Saturday, June 9, 2007

The Cost of Stability

What comes to your mind when someone says Bipolar Disorder? Do you think of a wild-eyed, ranting mess of a person burning down the house in a fit of rage? Do you think of someone who laughs one minute and cries the next? Do you think of someone who is so mentally unstable nothing that he or she says can or should be taken seriously?

If you answered "yes" to any of these questions, then you've just nailed the reason why I don't tell anyone about my condition. It's a conundrum. If I tell, then I risk be written off as a mentally ill wacko who has no credibility--the disorder itself gets pegged as the excuse for any behavior that anyone else might not particularly like. On the other hand, by never 'fessing up, I leave myself open to the brazen speculation of others who talk behind my back trying to identify the source of my erratic moods and words. I've decided to let them wonder.

The truth is, if you didn't know me within three years of my diagnosis, then you probably wouldn't have any idea that something had gone so seriously wrong in my brain. I go to work every day. I work not one, but two challenging jobs and I do them well. I pay my bills, I iron my clothes, I work in my garden, and I lead a productive life. This is why I bristle every time I hear that someone has made news because of their outrageous and unconscionable behavior and then chalked it up to Bipolar Disorder. I hate these people and the damage they cause to those of us who are trying to prove how fucking normal we are.

OK, I'm not completely normal, but I try very, very hard to maintain that illusion. Here's what happens when the medications fail:
  • I am mean. I am a bitch. I say terrible things to people that are the verbal equivalent of being poked (hard) with a sharp stick.
  • I do not sleep.
  • While I'm not sleeping, my brain processes thoughts at about quadruple normal speed--at least. Trying to focus is akin to trying to catch minnows with your bare hands, fingers splayed. And it's just as frustrating.
  • I spend money like I have the bank account of a lottery winner, just one of several self-damaging behaviors endemic to BP.
  • I get depressed. When I say depressed, what I really mean is that I want nothing more out of life than to be finished with it and to die. die.die. Obviously, I haven't killed myself, but I must admit, I remain ambivalent about that.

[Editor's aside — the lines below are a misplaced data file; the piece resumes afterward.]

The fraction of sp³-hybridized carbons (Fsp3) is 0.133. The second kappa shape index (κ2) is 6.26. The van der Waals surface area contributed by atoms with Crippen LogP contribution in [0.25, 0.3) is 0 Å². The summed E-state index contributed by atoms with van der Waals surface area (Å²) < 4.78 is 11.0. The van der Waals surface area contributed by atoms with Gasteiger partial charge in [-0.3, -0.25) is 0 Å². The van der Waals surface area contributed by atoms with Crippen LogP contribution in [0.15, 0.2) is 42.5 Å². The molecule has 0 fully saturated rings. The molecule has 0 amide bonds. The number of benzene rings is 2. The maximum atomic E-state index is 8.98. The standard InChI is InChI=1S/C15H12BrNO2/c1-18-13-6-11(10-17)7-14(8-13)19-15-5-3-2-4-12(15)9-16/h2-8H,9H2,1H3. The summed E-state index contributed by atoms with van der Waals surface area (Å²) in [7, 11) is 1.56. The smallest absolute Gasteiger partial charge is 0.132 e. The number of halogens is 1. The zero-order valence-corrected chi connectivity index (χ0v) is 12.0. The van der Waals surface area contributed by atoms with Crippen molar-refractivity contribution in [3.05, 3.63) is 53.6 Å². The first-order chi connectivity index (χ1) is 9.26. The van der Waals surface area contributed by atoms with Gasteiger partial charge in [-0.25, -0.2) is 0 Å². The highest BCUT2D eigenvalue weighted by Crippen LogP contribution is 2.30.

• When I am depressed, I can do only two things: I can go to work, and I can lie on the couch watching TV. I can also drive while crying--sobbing in fact--without missing a turn or running a stop sign.

Bipolar depression is like the worst depression you can possibly imagine, but on steroids. It is one of the most difficult forms of depression to treat, and for many sufferers, it will always remain stubbornly treatment-resistant. There is a reason why one in five people with BP commits suicide. You really have to experience this kind of depression to even begin to comprehend how bad it is. This soul-gutting depression really does make death seem like a reasonable alternative. Why? Because it hurts. A lot.

A year ago this month, my doctor decided to take the bold step of putting me on a new medication. I don't mean it was new for me; it was on the market only about six weeks when I started on it. To understand why this matters, you should know this: When I was first diagnosed with BP, I read that it takes about three years to get the meds worked out. I felt so bad at the time, I decided that if I couldn't find relief within three years, I would kill myself.

Enter EMSAM. Before I could start EMSAM, I had to get off of several other medications I was taking. That in and of itself made me want to put a plastic bag over my head. During the withdrawal, my brain started having some kind of auto-electroshock therapy. Every few seconds, my brain emitted what felt like electrical shocks throughout my body, ending at my fingers and toes. Every few seconds for weeks. Zap! Zap! Zap! Zap! Zap! It was exhausting.

Then there was the nausea and the vertigo. For some reason nobody has been able to explain, my sense of smell became hypersensitive, and it made the nausea even worse. I couldn't sleep. I couldn't speak right, and I didn't want to even try to be socially integrated. Work was overwhelming, and my memory was like Swiss cheese. I think I missed an entire month's schedule of staff meetings simply because I forgot to go.

EMSAM took forever to kick in, but once it did, my mood improved dramatically. My moods became more stable in general. Who would have thought that a micro-thin, two-inch square of adhesive plastic would be the thing protecting me from death?

EMSAM isn't perfect, but it's close. It exacerbates my insomnia and causes its own special strain of irritability. That's OK because there are treatments for those side effects, and those side effects are a walk in the park compared to the alternative.

More on EMSAM, suicidal tendencies, and insomnia next time.


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